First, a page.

Since discussing my experiences with the X-Rite Color Passport and using this to generate Camera RAW profiles, I have received a number of requests to share my profiles. Being a good natured sort of chap I have decided to load these onto my Lenscraft website where anyone wanting to can download them for free. The only limitation is that you will need to sign up for free membership of my site to access the download page. Membership also gives you access to free materials as well as the profiles so I’m sure you will agree this is a pretty good deal.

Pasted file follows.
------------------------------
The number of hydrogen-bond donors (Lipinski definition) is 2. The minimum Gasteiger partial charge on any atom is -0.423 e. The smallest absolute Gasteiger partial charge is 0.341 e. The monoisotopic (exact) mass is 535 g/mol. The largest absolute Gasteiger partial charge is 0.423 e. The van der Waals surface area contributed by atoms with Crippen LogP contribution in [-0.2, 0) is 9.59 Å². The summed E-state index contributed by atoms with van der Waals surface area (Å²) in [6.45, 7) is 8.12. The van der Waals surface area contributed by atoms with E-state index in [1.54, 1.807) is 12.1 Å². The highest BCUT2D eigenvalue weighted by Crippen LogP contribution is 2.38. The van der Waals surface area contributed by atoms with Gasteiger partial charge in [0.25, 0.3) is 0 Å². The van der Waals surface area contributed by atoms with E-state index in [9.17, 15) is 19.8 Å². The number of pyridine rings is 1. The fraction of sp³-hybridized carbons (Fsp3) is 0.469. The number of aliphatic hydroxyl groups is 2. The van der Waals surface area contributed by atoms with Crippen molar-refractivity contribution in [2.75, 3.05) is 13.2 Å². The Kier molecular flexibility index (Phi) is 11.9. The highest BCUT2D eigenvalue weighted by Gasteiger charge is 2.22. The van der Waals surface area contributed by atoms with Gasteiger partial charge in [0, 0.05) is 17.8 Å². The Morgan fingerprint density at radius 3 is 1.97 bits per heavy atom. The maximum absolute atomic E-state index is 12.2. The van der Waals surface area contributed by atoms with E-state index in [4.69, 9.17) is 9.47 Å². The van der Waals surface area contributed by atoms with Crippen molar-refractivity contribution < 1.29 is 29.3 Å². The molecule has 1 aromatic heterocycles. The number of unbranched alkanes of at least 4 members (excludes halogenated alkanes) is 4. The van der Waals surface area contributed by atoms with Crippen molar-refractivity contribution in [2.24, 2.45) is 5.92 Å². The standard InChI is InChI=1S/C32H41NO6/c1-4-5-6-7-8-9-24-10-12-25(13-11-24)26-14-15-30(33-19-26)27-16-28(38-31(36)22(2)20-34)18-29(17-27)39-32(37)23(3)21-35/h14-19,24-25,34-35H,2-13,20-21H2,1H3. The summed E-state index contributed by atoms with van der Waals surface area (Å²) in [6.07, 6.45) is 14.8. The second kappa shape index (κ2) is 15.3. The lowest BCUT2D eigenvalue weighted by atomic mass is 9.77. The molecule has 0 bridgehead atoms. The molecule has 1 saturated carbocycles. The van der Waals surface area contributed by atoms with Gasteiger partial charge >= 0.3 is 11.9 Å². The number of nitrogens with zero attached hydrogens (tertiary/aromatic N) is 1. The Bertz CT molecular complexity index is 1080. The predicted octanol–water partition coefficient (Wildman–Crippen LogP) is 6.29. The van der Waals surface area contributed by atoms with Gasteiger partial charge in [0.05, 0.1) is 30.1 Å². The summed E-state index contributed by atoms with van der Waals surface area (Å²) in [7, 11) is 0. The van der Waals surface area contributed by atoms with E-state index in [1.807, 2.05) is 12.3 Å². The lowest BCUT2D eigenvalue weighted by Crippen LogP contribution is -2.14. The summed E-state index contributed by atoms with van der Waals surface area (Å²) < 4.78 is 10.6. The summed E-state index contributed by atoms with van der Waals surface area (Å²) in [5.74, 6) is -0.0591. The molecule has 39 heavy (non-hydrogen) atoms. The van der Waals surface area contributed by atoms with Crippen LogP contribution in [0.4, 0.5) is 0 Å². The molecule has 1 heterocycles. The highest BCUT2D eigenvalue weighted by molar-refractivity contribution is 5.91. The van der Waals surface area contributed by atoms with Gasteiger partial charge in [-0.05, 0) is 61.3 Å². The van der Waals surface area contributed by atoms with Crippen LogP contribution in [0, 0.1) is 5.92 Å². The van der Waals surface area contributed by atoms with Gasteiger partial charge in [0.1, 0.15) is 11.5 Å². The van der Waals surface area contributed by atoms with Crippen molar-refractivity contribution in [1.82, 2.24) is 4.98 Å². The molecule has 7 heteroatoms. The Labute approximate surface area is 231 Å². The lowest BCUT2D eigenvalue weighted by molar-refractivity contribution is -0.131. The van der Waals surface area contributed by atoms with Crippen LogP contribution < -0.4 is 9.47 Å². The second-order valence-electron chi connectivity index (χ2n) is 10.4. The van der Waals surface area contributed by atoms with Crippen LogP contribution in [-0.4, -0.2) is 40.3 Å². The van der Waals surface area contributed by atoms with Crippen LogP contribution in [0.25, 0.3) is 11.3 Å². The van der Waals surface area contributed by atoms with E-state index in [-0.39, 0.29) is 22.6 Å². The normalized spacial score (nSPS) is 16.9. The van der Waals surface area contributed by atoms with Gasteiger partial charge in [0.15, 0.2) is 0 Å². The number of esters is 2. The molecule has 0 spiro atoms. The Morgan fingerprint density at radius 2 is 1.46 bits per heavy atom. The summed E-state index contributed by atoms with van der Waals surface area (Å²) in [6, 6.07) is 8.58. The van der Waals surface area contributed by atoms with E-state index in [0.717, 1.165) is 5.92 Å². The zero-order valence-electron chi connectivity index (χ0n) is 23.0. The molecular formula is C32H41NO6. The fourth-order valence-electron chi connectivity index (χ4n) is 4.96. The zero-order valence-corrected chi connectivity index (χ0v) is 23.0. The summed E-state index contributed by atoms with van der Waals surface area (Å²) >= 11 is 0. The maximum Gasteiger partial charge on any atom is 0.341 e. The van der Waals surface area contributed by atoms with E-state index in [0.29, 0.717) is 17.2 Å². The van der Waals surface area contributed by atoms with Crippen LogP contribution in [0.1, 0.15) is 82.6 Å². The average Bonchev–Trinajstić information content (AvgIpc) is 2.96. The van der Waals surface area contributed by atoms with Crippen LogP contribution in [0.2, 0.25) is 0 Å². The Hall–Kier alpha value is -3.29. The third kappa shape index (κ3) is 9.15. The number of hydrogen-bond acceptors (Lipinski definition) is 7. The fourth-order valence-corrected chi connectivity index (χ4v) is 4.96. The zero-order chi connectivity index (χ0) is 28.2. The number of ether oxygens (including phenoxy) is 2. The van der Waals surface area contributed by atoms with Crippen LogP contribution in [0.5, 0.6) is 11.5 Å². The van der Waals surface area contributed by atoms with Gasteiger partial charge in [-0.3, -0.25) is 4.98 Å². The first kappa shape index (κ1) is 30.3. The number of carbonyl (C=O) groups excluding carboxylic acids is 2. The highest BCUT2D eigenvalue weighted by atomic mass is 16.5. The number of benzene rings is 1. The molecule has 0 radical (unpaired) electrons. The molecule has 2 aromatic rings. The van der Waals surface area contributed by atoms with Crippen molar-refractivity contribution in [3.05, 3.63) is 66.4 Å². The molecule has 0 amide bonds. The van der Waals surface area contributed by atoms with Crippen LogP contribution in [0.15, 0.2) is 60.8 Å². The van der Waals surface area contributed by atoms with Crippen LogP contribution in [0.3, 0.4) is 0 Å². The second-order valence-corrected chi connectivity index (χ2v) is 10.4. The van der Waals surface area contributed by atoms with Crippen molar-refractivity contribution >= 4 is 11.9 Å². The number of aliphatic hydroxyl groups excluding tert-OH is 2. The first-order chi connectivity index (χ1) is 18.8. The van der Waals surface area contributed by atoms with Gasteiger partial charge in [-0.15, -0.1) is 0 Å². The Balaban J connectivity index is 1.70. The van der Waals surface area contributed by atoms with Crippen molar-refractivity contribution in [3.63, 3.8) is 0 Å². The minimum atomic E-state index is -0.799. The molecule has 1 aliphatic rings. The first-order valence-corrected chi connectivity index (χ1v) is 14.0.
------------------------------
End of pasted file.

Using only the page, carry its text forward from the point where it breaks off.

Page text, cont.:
The profiles once installed correctly should appear in the Adobe RAW converters in Photoshop and Lightroom when you load a RAW file for one of these cameras. I find them an improvement on the profiles shipped by Adobe but then they were generated for my cameras so this might not be the case for you.
Anyway, give them a try, they may work for you.